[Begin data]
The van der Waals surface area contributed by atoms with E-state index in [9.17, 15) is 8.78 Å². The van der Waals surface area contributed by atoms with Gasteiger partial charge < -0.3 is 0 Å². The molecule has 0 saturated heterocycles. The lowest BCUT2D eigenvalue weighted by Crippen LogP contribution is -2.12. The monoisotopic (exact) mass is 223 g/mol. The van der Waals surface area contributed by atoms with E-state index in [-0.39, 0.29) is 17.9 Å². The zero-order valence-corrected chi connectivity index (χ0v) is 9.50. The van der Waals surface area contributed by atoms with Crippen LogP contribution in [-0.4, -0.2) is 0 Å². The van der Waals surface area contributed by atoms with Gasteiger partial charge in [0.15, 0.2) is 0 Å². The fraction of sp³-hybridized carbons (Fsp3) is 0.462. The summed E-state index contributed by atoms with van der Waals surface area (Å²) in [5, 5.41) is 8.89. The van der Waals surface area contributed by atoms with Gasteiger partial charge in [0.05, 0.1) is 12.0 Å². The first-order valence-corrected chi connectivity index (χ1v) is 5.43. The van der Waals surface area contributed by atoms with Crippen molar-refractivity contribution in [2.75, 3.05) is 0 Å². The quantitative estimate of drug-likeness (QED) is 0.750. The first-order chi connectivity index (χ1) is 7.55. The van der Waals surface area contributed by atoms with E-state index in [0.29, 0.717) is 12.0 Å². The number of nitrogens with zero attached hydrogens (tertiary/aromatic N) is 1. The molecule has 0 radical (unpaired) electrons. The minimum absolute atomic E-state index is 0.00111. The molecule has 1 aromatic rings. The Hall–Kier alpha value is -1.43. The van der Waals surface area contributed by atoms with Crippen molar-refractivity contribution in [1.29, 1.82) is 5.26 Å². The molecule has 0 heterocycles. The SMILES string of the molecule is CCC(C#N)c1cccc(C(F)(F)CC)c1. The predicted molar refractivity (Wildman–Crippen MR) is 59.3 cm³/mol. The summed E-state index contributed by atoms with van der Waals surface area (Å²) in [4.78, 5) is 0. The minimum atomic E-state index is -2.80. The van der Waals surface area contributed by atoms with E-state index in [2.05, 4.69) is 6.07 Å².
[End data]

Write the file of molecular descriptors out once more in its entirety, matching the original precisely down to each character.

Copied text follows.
The van der Waals surface area contributed by atoms with E-state index in [9.17, 15) is 8.78 Å². The van der Waals surface area contributed by atoms with Gasteiger partial charge < -0.3 is 0 Å². The molecule has 0 saturated heterocycles. The lowest BCUT2D eigenvalue weighted by Crippen LogP contribution is -2.12. The monoisotopic (exact) mass is 223 g/mol. The van der Waals surface area contributed by atoms with E-state index in [-0.39, 0.29) is 17.9 Å². The zero-order valence-corrected chi connectivity index (χ0v) is 9.50. The van der Waals surface area contributed by atoms with Crippen LogP contribution in [-0.4, -0.2) is 0 Å². The van der Waals surface area contributed by atoms with Gasteiger partial charge in [0.15, 0.2) is 0 Å². The fraction of sp³-hybridized carbons (Fsp3) is 0.462. The summed E-state index contributed by atoms with van der Waals surface area (Å²) in [5, 5.41) is 8.89. The van der Waals surface area contributed by atoms with Gasteiger partial charge in [0.05, 0.1) is 12.0 Å². The first-order valence-corrected chi connectivity index (χ1v) is 5.43. The van der Waals surface area contributed by atoms with Crippen molar-refractivity contribution in [2.75, 3.05) is 0 Å². The quantitative estimate of drug-likeness (QED) is 0.750. The first-order chi connectivity index (χ1) is 7.55. The van der Waals surface area contributed by atoms with E-state index in [0.29, 0.717) is 12.0 Å². The number of nitrogens with zero attached hydrogens (tertiary/aromatic N) is 1. The molecule has 0 radical (unpaired) electrons. The minimum absolute atomic E-state index is 0.00111. The molecule has 1 aromatic rings. The Hall–Kier alpha value is -1.43. The van der Waals surface area contributed by atoms with Crippen molar-refractivity contribution in [1.29, 1.82) is 5.26 Å². The molecule has 0 heterocycles. The SMILES string of the molecule is CCC(C#N)c1cccc(C(F)(F)CC)c1. The predicted molar refractivity (Wildman–Crippen MR) is 59.3 cm³/mol. The summed E-state index contributed by atoms with van der Waals surface area (Å²) in [4.78, 5) is 0. The minimum atomic E-state index is -2.80. The van der Waals surface area contributed by atoms with E-state index in [2.05, 4.69) is 6.07 Å².